(Yonatan Sindel/Flash90) (Yonatan Sindel/Flash90)
By Rabbi Ari Enkin, rabbinic director, United with Israel

By Rabbi Ari Enkin, rabbinic director, United with Israel

In a previous article on Brit Milah, we looked at the primary components of the circumcision ceremony. In this installment, we’ll look at the honorary roles and rituals, along with some interpretations on the meaning and symbolism.

The ‘Kvatter’ Team

The kvatter (male honoree) and kvatterin (female honoree) are those who essentially begin the Brit Milah ceremony, at least according to Ashkenazi custom. The kvatter and kvatterin carry the baby from his mother to his father. The father, now in possession of his son, delivers the son to the mohel and appoints him as his emissary to perform the circumcision. (See first installment on Brit Milah for more on this). Once the kvatters begin performing their role, everyone present should stand and remain so until the end of the ceremony.

This honor is usually given to a childless couple. This is because it is taught that serving as kvatter/kvatterin is considered to be an “omen” for having children. Although the kvatters are usually a husband-and-wife team, it could also be a daughter and father, a mother and son or a sister and brother. The kvatters should be dressed in their finest clothing in order to reflect the sanctity of the event and the important role bestowed upon them. The kvatter usually wears his tallit (prayer shawl). There is also a widespread custom to appoint a number of kvatter teams in order to allow as many people as possible the opportunity of participating in the ceremony. In such a situation, the kvatter teams passes the baby to one another until the last one hands the baby to the father.


A Brit Mila ceremony at the Cave of the Patriarchs synagogue in Hebron, December 2014. (Gershon Elinson/Flash90)

Chair of Elijah

Every Brit Milah includes a chair for Elijah the Prophet, who is said to be present at each one (as well as at every Passover seder). Elijah is called the “Angel of the Covenant.” Most synagogues have a designated, elaborate, and ornamental chair for this purpose. At the brit, one of the attendees is given the honor of placing the baby on the chair of Elijah. A number of verses and readings related to Elijah are then recited. We are taught that in Elijah’s honor, the sins of all those present are forgiven. That means that attending a brit is like having a mini Yom Kippur!

The Sandek

One of the participants at the brit is honored with lifting the infant from the chair of Elijah and handing him to the father. The father, in turn, places the baby on the lap of the sandek, his representative, who holds the baby during the circumcision. After the sandek sits down, his hands are sanitized with alcohol. He is shown by the mohel, ritual circumciser, how to sit and properly hold the baby during the brit so that he does not move. The sandek should be a pious person. Our sages teach that the qualities possessed by the sandek are passed on to the baby. Many families have the custom to honor the two grandfathers as the sandek for the first two children, respectively.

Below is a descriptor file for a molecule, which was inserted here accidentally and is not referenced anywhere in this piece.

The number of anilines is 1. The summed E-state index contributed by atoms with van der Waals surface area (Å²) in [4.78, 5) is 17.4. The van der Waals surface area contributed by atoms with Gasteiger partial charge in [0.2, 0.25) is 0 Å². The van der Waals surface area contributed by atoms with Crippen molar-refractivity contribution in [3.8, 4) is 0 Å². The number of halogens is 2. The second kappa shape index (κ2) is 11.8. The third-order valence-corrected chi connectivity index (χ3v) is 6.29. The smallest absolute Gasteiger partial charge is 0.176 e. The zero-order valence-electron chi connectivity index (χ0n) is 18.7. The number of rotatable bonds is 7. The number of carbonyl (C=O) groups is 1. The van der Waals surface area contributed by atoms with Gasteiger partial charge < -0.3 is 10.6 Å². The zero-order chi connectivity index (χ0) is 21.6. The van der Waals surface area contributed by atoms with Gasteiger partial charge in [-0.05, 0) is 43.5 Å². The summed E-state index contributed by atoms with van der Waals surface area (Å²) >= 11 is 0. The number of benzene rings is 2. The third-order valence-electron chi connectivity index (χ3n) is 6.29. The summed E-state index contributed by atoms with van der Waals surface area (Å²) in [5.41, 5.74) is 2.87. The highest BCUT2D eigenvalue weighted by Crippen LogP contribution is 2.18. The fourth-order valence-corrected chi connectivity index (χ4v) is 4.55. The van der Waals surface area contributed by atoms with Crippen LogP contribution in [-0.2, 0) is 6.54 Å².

The ‘sandek’ holds the baby at a circumcision ceremony in Paris, April 2014. (Serge Attal/Flash90)

It is taught that the sandek’s lap is compared to the altar of the Holy Temple in Jerusalem. So, too, the circumcision ceremony itself is compared to the incense ceremony that was offered daily in the Temple. It is taught that serving as a sandek is an omen for becoming wealthy and living a long life! For these reasons and more, some have the custom of purchasing the honor!

The Brit: Reasons and Interpretations

Hellenistic Jewish philosopher Philo (25 BCE-50 CE) gave six interpretations regarding the practice of circumcision. They are certainly interesting, although I am unsure as to whether the medical and scientific communities would agree with them:

1. Circumcision protects against disease.

2. Circumcision improves cleanliness.

3. The circumcised portion of the male organ resembles a heart.

4. Circumcision helps the flow of semen and, by extension, reproduction.

5. Circumcision signifies the excision of all superfluous and excessive pleasure.

6. Circumcision is a symbol of a man’s self-knowledge.

Rabbi Saadia Gaon (882-942 CE) considers something to be “complete” if it neither lacks anything nor has something that is unneeded. Since the foreskin is an unnecessary part of the body, by removing it we become partners with God in the completion of man.

The Rambam, or Maimondes (1135-1204), who apart from being a great Torah scholar was also a physician and philosopher, writes that the main intention in circumcision is to curb a man’s sexual desire.